Here's to Absolute Free Speech (Within Limits)

Just as the controversy over the Danish newspaper cartoons of Muhammad seems to be waning overseas, it’s heating up here. The first newspaper I ever wrote for, the Daily Illini at the University of Illinois (Urbana-Champaign), has made a big spread in the New York Times. And not for winning a Pulitzer. No, it printed six of the cartoons, leading to the suspension of both the editor-in-chief and the opinions page editor.

Unfortunately, Acton Gorton, 25, the suspended editor-in-chief (who may have also violated accepted D.I. procedures in his zeal to print the cartoons), didn’t present the best defense. "We did this to raise a healthy dialogue about an important issue that is in the news and so that people would learn more about Islam," he told the Times.

No, Mr. Gordon, you didn’t educate people about Islam and you didn’t intend to. Your purpose was (or should have been) to show that Americans are not about to suddenly toss away a two-century tradition of free speech. You ran the cartoons because you knew people didn’t want you to; don’t wimp out now.

The real wimp is University Chancellor Richard Herman, who sent a letter to the D.I. that read in part, "I believe that the D.I. could have engaged its readers in legitimate debate about the issues surrounding the cartoons’ publication in Denmark without publishing them. It is possible, for instance, to editorialize about pornography without publishing pornographic pictures."

Really? Dollars to doughnuts Herman wouldn’t have said the same about the images of abuse from Abu Ghraib. Imagine if the print media had simply described "a man wearing a hood standing on a box with wires taped to his fingers." Loses something in the translation, doesn’t it?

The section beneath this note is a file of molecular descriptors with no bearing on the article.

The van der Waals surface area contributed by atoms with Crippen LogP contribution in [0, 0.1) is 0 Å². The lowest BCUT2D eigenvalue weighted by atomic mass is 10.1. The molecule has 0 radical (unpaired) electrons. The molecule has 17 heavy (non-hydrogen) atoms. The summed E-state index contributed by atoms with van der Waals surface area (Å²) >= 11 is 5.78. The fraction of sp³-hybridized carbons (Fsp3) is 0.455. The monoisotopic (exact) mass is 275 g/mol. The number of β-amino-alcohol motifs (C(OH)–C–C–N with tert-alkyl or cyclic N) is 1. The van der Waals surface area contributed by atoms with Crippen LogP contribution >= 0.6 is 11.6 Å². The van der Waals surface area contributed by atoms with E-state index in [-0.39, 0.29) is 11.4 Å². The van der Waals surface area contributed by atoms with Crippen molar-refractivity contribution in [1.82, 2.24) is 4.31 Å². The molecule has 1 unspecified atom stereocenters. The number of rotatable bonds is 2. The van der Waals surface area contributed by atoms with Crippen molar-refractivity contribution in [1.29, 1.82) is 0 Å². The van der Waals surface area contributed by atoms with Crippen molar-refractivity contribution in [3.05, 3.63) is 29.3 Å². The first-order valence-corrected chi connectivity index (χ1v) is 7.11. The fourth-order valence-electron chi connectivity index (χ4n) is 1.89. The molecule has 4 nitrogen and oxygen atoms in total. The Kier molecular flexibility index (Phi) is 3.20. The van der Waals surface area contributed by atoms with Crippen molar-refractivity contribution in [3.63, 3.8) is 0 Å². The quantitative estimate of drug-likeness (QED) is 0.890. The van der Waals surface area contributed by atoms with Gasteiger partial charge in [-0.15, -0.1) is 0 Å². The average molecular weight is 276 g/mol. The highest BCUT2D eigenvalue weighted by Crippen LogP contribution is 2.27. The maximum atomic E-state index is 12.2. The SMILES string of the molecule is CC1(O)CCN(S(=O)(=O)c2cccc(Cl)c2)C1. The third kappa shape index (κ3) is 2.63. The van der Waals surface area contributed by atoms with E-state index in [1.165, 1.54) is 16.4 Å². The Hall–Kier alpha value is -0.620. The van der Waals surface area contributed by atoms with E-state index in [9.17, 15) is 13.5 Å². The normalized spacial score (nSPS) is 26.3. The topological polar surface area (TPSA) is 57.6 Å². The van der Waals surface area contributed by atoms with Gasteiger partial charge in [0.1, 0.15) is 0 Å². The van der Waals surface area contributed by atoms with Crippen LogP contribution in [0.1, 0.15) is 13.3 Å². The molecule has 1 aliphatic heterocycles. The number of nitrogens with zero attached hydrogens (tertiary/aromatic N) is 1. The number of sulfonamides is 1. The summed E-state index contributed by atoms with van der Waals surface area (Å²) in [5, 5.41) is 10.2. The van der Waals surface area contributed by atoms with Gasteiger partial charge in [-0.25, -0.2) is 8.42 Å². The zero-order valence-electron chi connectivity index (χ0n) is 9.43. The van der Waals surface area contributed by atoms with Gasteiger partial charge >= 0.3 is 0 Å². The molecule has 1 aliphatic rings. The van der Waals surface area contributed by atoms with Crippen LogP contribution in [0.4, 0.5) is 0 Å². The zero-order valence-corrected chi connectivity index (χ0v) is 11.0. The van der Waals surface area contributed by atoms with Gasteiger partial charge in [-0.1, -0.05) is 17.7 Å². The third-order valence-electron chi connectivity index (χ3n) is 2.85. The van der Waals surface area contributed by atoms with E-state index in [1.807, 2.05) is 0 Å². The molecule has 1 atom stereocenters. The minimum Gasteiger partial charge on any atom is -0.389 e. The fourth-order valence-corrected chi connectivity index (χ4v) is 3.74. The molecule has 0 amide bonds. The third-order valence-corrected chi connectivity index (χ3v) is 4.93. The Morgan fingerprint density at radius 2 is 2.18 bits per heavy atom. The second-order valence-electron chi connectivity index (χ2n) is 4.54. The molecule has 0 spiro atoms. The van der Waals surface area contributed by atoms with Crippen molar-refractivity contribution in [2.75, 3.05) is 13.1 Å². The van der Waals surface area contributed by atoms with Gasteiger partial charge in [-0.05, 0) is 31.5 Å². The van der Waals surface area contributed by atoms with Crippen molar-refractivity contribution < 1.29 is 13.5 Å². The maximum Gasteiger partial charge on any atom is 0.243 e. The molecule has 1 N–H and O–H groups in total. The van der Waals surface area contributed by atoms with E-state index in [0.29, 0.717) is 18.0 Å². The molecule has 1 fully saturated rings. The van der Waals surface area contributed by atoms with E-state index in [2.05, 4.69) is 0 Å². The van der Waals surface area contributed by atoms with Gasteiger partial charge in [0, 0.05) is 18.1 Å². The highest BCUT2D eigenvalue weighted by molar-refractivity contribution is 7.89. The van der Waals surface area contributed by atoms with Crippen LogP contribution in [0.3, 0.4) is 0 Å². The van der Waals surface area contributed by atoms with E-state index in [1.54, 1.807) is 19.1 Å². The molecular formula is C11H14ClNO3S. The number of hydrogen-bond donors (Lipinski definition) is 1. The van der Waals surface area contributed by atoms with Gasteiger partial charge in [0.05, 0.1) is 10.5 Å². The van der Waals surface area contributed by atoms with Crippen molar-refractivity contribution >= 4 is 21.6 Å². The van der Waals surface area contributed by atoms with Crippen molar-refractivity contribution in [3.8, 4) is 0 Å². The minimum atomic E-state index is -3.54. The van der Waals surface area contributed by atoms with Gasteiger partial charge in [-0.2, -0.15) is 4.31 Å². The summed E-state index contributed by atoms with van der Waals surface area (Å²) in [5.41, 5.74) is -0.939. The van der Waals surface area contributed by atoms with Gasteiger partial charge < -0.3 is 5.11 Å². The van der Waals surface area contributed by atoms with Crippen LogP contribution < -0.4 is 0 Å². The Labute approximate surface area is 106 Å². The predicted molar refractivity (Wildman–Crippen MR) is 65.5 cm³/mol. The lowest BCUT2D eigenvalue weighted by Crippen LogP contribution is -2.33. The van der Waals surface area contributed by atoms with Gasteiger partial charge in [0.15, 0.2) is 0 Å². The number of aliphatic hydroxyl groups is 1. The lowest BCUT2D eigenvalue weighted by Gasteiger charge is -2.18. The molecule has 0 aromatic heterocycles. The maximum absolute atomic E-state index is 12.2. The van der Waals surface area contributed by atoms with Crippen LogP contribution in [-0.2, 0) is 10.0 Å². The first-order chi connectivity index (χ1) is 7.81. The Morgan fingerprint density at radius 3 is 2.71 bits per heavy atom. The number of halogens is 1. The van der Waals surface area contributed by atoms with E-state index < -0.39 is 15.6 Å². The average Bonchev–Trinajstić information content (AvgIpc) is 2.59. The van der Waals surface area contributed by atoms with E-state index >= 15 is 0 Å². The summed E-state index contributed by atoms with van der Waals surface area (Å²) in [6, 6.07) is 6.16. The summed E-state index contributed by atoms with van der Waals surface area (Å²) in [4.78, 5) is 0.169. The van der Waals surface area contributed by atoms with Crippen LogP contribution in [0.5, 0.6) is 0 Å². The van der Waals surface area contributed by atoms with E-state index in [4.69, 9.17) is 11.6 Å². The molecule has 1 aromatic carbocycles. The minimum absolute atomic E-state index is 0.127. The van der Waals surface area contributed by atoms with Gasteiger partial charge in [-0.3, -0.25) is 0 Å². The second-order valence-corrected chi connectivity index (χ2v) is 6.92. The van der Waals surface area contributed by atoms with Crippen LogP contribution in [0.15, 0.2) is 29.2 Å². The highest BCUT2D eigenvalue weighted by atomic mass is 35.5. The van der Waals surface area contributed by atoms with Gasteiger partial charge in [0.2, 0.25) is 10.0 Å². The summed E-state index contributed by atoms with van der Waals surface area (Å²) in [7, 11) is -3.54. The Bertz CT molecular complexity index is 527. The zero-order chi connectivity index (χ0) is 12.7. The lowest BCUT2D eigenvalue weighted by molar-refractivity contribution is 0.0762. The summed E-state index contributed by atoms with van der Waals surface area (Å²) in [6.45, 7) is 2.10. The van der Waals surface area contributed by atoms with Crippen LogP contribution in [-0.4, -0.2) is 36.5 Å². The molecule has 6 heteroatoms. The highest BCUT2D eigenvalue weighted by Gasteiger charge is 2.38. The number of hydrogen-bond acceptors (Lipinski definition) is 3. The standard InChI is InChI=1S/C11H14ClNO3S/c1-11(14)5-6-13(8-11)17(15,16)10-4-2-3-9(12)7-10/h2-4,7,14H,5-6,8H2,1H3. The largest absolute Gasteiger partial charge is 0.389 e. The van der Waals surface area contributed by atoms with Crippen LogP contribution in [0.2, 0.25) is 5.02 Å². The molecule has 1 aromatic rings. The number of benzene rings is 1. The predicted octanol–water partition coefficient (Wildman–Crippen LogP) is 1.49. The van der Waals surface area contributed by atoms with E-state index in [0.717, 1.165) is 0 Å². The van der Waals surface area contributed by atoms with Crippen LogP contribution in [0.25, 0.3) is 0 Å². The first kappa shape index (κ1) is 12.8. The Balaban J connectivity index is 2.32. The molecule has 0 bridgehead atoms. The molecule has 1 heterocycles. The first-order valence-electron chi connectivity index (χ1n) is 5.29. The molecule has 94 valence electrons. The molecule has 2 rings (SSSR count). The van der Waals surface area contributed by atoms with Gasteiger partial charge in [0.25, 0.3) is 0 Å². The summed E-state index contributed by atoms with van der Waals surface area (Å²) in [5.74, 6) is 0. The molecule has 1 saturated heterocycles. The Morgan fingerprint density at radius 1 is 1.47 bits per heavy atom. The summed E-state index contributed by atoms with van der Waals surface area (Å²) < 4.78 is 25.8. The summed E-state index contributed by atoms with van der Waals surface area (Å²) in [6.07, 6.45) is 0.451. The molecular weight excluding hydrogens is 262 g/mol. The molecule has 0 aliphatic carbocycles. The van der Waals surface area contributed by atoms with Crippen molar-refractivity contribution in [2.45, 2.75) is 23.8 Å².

More importantly, you don’t make a point about exercising free speech by allowing yourself to be intimidated into not exercising free speech. And while public health officials warn us we don’t get nearly enough exercise, the one thing Americans exercise more than anybody is free expression.

Some Muslims have rightly accused European countries of hypocrisy because they allowed the cartoons but have laws against denying the Holocaust in print. But over here being offensive is 100% legal and thank heaven for it, because the alternative is somebody deciding what is and isn’t.

Ah, but portraying Muhammad goes beyond insulting; it’s utter blasphemy to Muslims, right? So say numerous news stories. But not only should blasphemy still be protected speech, the very assertion is wrong. Depictions of Muhammad are forbidden by neither the Koran nor Islamic law. The Muslim art world overflows with prophet portraits. You’ll find a huge collection at the website

So we’re left with why Shaz Kaiseruddin, a third-year law student at the University of Illinois and president of the Muslim Student Association, objected to the printing of the cartoons. She said it was enough that the D.I. was “so ignorant and disrespectful."

Sorry Miss, but when you move to or even visit a new land you agree that you (and if you stay) your progeny will abide by its laws and customs. Here you have to put up with a newspaper printing a cartoon of Muhammad with a bomb in his turban.

But depending on where you or your family came from, you could have been born in a nation that stones women for committing adultery, forces them to wear a Burqa, forbids them to vote, and won’t let them drive. Is that your idea of showing respect?

That’s not to say: “America, love it or leave it.” There’s yet a third route: change it.

Miss Kaiseruddin has the right to try to convince us her position on depictions of Muhammad is correct, indeed she expressed that position in the nation’s most prominent newspaper, regarding an occurrence in one of America’s least prominent newspapers. She’s exercising her free speech rights, even as she would deny them to others.

Oh, and then there’s the view of Reem Rahman of the UI Council on American-Islamic Relations. She told the local paper that her fellow Muslim students "absolutely respect" the right of free speech, but not when it deliberately disparages an ethnic or religious group. Look up the meaning of “absolute” in two dictionaries, Miss Rahman, and call me in the morning.

Below are the cartoons published in Denmark’s Jyllands-Posten. Click each image to enlarge.

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